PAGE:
There's been some distress about the Pentagon's announcement
that they're planning to maintain troop deployments in Iraq until 2010. In fact, to do otherwise would be pretty damn irresponsible, since, lacking a sudden and unexpected outbreak of sanity or justice in D.C., Bush has made it clear that withdrawal will be the problem for some future administration. That means we're there until January, 2009 at the minimum, and developing and implementing a withdrawal will likely take us close to, if not into, the next year. Even if "out now" meant starting now, a sane withdrawal, one that gives even a modicum of respect to the lives and safety of the troops, will take a considerable while.
The bigger question, in my mind, regarding continued deployments, is not how many, but who. Current deployment levels are already breaking the Army...
The Army is finding that the amount of time soldiers enjoy between Iraq tours has been shrinking this year. In the case of a brigade of the 3rd Infantry Division, its deployment to Iraq was delayed by about six weeks because it otherwise would have had only 11 months to prepare instead of the minimum 12 months. As a result, the unit it was going to replace has been forced to stay beyond its normal 12-month deployment.
In separate remarks to reporters, Gen. Richard Cody, the Army vice chief of staff, said soldiers need more than 12 months between deployments to Iraq so they can do a full range of combat training and complete the kinds of educational programs that enable the Army to grow a fully mature officer corps.
As more and more troops find themselves spending two years of a three or four year enlistment in the sandbox, retention will continue to be a problem, impacting the corps of non-coms as well. Maintaining current force levels has already meant stop-loss orders and lowered enlistment standards. Even then, enlistment goals have been adjusted downward to stop the constant reports of failure by recruiters. It's hard to imagine how this will get any better as the war drags on. Given recent history, it's easier to predict that the continued occupation will require more, not fewer, troops than current planning calls for. Todd at The Blue State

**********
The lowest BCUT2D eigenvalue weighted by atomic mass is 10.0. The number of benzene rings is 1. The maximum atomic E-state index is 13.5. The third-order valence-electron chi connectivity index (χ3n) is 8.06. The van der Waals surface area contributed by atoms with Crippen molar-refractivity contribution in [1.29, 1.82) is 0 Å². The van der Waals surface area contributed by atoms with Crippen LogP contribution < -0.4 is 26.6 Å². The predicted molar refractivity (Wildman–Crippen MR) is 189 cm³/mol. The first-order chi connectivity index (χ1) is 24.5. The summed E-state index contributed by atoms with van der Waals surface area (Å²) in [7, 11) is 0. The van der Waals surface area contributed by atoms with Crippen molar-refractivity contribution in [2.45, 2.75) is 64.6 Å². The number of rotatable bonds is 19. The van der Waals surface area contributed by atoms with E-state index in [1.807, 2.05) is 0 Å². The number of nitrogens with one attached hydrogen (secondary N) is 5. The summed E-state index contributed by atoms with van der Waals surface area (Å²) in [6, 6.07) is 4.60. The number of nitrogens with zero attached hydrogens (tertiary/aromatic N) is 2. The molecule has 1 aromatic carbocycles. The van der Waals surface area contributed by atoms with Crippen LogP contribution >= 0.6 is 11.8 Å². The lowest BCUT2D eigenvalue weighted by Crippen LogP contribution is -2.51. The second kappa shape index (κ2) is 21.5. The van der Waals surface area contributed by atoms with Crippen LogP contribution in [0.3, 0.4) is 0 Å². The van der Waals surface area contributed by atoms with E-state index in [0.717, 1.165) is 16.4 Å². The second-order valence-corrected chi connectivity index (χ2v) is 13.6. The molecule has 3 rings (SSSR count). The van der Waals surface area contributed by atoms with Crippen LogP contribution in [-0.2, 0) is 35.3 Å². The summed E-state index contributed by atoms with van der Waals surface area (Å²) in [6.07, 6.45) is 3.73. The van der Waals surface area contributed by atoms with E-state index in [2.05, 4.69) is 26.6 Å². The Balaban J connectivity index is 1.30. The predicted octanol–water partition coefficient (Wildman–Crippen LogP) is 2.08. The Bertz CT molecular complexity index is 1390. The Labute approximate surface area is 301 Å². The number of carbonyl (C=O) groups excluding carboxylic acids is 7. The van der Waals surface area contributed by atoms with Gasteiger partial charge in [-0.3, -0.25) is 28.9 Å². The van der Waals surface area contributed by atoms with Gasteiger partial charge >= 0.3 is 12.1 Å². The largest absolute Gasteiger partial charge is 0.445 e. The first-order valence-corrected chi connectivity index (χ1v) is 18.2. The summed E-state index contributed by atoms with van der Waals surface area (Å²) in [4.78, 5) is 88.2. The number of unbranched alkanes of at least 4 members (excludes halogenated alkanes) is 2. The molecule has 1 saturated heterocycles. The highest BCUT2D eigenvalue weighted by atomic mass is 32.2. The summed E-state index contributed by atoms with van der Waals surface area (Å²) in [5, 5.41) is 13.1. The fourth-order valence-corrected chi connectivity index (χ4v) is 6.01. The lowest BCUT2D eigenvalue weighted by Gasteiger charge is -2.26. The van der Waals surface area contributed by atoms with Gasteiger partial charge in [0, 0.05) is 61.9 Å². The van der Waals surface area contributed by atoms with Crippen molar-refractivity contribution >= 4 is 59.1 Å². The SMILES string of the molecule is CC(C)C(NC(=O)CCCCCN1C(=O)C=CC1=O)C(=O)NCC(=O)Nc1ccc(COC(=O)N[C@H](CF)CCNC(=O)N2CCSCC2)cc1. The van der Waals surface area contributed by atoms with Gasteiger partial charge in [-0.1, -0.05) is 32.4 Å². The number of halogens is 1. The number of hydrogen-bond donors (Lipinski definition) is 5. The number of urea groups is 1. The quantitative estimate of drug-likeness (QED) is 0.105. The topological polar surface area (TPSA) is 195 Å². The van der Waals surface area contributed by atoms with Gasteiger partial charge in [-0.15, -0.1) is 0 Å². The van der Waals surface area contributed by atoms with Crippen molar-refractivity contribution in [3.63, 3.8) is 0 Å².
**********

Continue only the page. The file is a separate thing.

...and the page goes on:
supplies the reality check...
· PREDICTION: In January of 2004, the Pentagon predicted that by May of that year the United States would cut its troop presence from 130,000 to roughly 105,000 forces.
· REALITY: The troop reduction never happened. In November of 2004, President Bush increased troop presence to 150,000 for the Falluja offensive.
· PREDICTION: In November of 2005, the Pentagon announced that troop levels would be reduced from 150,000 to under 100,000 by the end of 2006.
· REALITY: By October of 2006, troop levels currently stand at 138,000.
· PREDICTION: On October 11, 2006, the Pentagon announced that troop levels will remain the same through 2010.
· REALITY: ?
As the situation on the ground continues to deteriorate, simply maintaining adequate security for our troops, let alone accomplishing any kind of meaningful mission objectives, will have some commanders looking for more, not fewer, troops. In fact, there may not be enough boots on the ground today to provide the framework for a secure and orderly withdrawal. Meanwhile, there's a rebellion
in the ranks of the Army budget planners who need more resources for more troops, since the occupation of Iraq has crippled our ability to respond to any emergent security needs, a position which Rumsfeld opposes because the cost of troops threaten his policy of short-changing military manpower in favor of military contractors and new weapons systems. Rational planners at the Pentagon are aware that Bush and Rumsfeld's passion for their pre-emptive, elective, offensive war have damaged, if not destroyed, much of our defensive capacity. That's just one of the reasons I hate what they've done to my Army.
Like Todd, I don't know what reality the future holds. The first step on the path to a sane and secure future, though, begins in 26 days, with a new Congress that will empower Democratic hawks like Senator Kerry and Representative Murtha to change the Bushco™ route to disaster and begin restoring the United States armed forces to the position of preeminence they have historically enjoyed under Democratic leadership.
There's another alternative, of couse…